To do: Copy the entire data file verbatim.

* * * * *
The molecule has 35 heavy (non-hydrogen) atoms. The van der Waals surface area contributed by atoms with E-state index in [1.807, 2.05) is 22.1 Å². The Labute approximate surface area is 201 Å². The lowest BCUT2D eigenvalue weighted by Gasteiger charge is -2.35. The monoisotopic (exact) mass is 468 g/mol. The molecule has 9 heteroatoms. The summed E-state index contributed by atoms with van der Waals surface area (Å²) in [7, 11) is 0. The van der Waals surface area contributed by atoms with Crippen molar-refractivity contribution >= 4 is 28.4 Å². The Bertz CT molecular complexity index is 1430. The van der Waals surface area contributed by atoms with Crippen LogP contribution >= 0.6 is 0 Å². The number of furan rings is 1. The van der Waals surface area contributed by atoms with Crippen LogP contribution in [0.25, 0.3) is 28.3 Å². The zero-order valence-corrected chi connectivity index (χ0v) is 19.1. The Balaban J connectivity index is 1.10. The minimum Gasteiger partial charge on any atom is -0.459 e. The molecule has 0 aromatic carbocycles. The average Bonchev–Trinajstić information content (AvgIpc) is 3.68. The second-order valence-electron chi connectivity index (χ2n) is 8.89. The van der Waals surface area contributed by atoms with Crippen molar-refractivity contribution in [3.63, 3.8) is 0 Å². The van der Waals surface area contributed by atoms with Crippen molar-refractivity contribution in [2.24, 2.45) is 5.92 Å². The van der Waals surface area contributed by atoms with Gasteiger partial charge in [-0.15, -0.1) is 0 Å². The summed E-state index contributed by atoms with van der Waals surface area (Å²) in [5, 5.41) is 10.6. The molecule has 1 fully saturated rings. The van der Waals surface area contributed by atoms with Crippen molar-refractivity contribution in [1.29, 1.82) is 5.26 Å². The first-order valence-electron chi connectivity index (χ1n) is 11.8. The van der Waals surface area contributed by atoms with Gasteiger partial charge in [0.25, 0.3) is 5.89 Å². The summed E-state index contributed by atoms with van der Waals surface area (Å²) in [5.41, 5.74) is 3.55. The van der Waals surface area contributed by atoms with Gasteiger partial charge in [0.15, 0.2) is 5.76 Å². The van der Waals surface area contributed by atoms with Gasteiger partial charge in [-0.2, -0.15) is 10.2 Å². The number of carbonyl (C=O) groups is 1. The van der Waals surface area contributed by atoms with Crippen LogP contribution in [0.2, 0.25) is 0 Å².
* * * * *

The molecule has 35 heavy (non-hydrogen) atoms. The van der Waals surface area contributed by atoms with E-state index in [1.807, 2.05) is 22.1 Å². The Labute approximate surface area is 201 Å². The lowest BCUT2D eigenvalue weighted by Gasteiger charge is -2.35. The monoisotopic (exact) mass is 468 g/mol. The molecule has 9 heteroatoms. The summed E-state index contributed by atoms with van der Waals surface area (Å²) in [7, 11) is 0. The van der Waals surface area contributed by atoms with Crippen molar-refractivity contribution >= 4 is 28.4 Å². The Bertz CT molecular complexity index is 1430. The van der Waals surface area contributed by atoms with Crippen LogP contribution >= 0.6 is 0 Å². The number of furan rings is 1. The van der Waals surface area contributed by atoms with Crippen LogP contribution in [0.25, 0.3) is 28.3 Å². The zero-order valence-corrected chi connectivity index (χ0v) is 19.1. The Balaban J connectivity index is 1.10. The minimum Gasteiger partial charge on any atom is -0.459 e. The molecule has 0 aromatic carbocycles. The average Bonchev–Trinajstić information content (AvgIpc) is 3.68. The second-order valence-electron chi connectivity index (χ2n) is 8.89. The van der Waals surface area contributed by atoms with Crippen molar-refractivity contribution in [3.63, 3.8) is 0 Å². The van der Waals surface area contributed by atoms with Crippen molar-refractivity contribution in [2.24, 2.45) is 5.92 Å². The van der Waals surface area contributed by atoms with Gasteiger partial charge in [-0.15, -0.1) is 0 Å². The summed E-state index contributed by atoms with van der Waals surface area (Å²) in [5, 5.41) is 10.6. The molecule has 1 fully saturated rings. The van der Waals surface area contributed by atoms with Crippen molar-refractivity contribution in [1.29, 1.82) is 5.26 Å². The first-order valence-electron chi connectivity index (χ1n) is 11.8. The van der Waals surface area contributed by atoms with Gasteiger partial charge in [0.25, 0.3) is 5.89 Å². The summed E-state index contributed by atoms with van der Waals surface area (Å²) in [5.41, 5.74) is 3.55. The van der Waals surface area contributed by atoms with Gasteiger partial charge in [0.15, 0.2) is 5.76 Å². The van der Waals surface area contributed by atoms with Gasteiger partial charge in [-0.2, -0.15) is 10.2 Å². The number of carbonyl (C=O) groups is 1. The van der Waals surface area contributed by atoms with Crippen LogP contribution in [0.2, 0.25) is 0 Å².